Toronto Mayor Rob Ford Hit With Lawsuit Over Jailhouse Beating
TORONTO - Toronto mayor Rob Ford's legal woes just got worse.
Ford's brother-in-law, Scott MacIntyre, has slapped him with a civil lawsuit in which he alleges the embattled politician ordered a jailhouse beating to stop him talking about crack cocaine use, alcohol abuse and criminal associations.
Also named in the lawsuit filed in the Ontario Superior Court of Justice on Wednesday is Payman Aboodowler, an assistant coach of a Toronto high school football team that Ford once coached, and Aedan Petros, a player on the team.
MacIntyre, who filed the statement of claim, is a former common-law partner of Ford’s sister, Kathy Ford.
MacIntyre in the lawsuit indicates he was jailed at the Toronto West Detention Center after uttering a threat against mayor Ford outside his home on January 11, 2012, as part of a family altercation.
"As he was leaving, he (MacIntyre) stated to Ford that Ford should be careful about how he treated the plaintiff because the plaintiff knew things about Ford and his family which had not been made public," the suit states.
After MacIntyre wrote to Kathy Ford from jail, the statement of claim alleges Ford became "highly agitated" that his brother-in-law would go public with his drug and alcohol abuse.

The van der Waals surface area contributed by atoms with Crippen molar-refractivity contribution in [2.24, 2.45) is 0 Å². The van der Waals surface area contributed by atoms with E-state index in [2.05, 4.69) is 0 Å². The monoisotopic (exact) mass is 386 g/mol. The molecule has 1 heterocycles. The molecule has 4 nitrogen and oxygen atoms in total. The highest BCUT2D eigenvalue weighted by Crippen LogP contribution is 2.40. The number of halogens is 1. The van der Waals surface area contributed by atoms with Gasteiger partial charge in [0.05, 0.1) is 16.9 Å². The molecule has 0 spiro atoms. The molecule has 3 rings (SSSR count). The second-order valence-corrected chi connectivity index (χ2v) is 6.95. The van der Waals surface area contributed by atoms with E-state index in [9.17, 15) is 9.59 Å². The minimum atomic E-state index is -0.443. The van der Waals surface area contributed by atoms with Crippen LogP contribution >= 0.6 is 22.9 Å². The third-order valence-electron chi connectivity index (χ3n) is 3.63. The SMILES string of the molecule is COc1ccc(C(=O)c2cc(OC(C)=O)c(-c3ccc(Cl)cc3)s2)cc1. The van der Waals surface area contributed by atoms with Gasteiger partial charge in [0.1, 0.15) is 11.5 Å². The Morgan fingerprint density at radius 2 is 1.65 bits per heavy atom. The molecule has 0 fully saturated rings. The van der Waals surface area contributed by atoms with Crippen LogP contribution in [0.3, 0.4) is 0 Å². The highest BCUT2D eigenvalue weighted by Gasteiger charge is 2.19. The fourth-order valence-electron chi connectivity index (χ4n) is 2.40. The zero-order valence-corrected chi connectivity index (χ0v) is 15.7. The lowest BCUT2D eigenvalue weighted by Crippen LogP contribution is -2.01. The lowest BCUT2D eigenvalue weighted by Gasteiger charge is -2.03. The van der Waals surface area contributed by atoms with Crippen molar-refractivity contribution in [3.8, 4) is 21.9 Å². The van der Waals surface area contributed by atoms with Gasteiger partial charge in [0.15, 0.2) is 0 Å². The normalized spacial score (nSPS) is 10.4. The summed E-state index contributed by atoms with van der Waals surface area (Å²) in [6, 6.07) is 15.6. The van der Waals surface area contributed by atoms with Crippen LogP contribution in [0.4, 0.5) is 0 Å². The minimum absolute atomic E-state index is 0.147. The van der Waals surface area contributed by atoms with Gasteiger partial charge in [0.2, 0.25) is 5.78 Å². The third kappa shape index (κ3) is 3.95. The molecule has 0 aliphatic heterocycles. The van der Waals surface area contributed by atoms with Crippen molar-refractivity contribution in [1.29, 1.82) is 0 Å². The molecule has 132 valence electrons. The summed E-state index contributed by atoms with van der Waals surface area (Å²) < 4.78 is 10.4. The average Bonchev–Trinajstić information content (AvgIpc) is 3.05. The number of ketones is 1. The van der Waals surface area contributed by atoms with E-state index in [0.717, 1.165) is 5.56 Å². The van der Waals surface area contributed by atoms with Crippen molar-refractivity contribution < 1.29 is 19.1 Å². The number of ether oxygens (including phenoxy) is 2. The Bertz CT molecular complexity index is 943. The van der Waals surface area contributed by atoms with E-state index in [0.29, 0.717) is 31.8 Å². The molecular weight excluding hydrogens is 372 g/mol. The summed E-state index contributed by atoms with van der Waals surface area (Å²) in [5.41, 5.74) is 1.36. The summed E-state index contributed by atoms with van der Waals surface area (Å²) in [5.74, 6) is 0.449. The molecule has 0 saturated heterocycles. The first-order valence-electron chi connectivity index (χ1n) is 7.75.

"In particular, as set out below, Ford and Aboodowler conspired to have the plaintiff threatened, and subsequently brutally beaten, while he was incarcerated in MWDC," the lawsuit adds.
That alleged meeting was apparently captured in an infamous Rob Ford video where a ranting mayor threatened to “kill” and “murder” an unidentified person.
“I was very, very inebriated,” Ford told reporters at City Hall after the video came to light on the Toronto Star newspaper website.
Once in jail, MacIntyre claims he was threatened by other inmates to "keep his mouth shut" and "do the right thing," or face retribution.
The statement of claim alleges that, on March 22, 2012, Petros and "unknown inmate or inmates" attacked MacIntyre outside the jailhouse shower facility and left him with serious injuries, including a fractured leg and knocked out teeth.
None of the allegations in the civil suit about Ford conspiring to arrange the jailhouse beating have been proven in court.
Ford's lawyer, Dennis Morris, told reporters the allegations in the lawsuit were “without fact or foundation.”
The incidents described in the lawsuit took place before the Toronto mayor became a worldwide media sensation and the butt of jokes by late night TV in the U.S. for admitting to smoking crack cocaine and binge drinking while in office.
Despite having had virtually all of his political stripped by fellow councilors at City Hall, Ford is running for re-election later this year.